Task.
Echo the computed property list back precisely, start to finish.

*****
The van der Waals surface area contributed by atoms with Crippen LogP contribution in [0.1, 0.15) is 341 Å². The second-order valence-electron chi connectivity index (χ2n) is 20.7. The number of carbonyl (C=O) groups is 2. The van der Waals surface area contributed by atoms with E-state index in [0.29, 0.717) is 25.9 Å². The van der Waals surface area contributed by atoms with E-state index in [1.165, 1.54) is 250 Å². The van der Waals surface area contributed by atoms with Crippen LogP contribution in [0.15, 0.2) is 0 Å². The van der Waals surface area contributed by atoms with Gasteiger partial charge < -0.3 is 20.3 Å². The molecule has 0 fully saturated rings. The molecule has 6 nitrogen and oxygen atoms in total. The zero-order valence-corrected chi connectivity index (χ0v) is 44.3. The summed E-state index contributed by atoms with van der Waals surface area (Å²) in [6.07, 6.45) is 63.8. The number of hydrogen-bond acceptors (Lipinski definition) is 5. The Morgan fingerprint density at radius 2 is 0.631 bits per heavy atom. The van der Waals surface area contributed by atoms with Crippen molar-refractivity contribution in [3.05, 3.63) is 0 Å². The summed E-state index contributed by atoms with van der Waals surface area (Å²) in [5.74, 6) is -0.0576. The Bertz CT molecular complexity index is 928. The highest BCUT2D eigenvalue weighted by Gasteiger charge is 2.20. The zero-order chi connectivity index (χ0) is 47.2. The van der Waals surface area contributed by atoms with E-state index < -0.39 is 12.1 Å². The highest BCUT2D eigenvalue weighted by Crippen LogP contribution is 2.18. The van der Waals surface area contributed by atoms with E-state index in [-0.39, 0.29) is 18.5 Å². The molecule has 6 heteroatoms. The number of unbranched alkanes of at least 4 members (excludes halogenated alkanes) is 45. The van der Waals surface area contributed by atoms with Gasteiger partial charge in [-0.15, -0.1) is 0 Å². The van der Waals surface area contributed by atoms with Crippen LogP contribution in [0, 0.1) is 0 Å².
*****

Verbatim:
The van der Waals surface area contributed by atoms with Crippen LogP contribution in [0.1, 0.15) is 341 Å². The second-order valence-electron chi connectivity index (χ2n) is 20.7. The number of carbonyl (C=O) groups is 2. The van der Waals surface area contributed by atoms with E-state index in [0.29, 0.717) is 25.9 Å². The van der Waals surface area contributed by atoms with E-state index in [1.165, 1.54) is 250 Å². The van der Waals surface area contributed by atoms with Crippen LogP contribution in [0.15, 0.2) is 0 Å². The van der Waals surface area contributed by atoms with Gasteiger partial charge < -0.3 is 20.3 Å². The molecule has 0 fully saturated rings. The molecule has 6 nitrogen and oxygen atoms in total. The zero-order valence-corrected chi connectivity index (χ0v) is 44.3. The summed E-state index contributed by atoms with van der Waals surface area (Å²) in [6.07, 6.45) is 63.8. The number of hydrogen-bond acceptors (Lipinski definition) is 5. The Morgan fingerprint density at radius 2 is 0.631 bits per heavy atom. The van der Waals surface area contributed by atoms with Crippen molar-refractivity contribution in [3.05, 3.63) is 0 Å². The summed E-state index contributed by atoms with van der Waals surface area (Å²) in [5.74, 6) is -0.0576. The Bertz CT molecular complexity index is 928. The highest BCUT2D eigenvalue weighted by Gasteiger charge is 2.20. The zero-order chi connectivity index (χ0) is 47.2. The van der Waals surface area contributed by atoms with E-state index < -0.39 is 12.1 Å². The highest BCUT2D eigenvalue weighted by Crippen LogP contribution is 2.18. The van der Waals surface area contributed by atoms with E-state index in [-0.39, 0.29) is 18.5 Å². The molecule has 6 heteroatoms. The number of unbranched alkanes of at least 4 members (excludes halogenated alkanes) is 45. The van der Waals surface area contributed by atoms with Gasteiger partial charge in [-0.15, -0.1) is 0 Å². The van der Waals surface area contributed by atoms with Crippen LogP contribution in [0, 0.1) is 0 Å².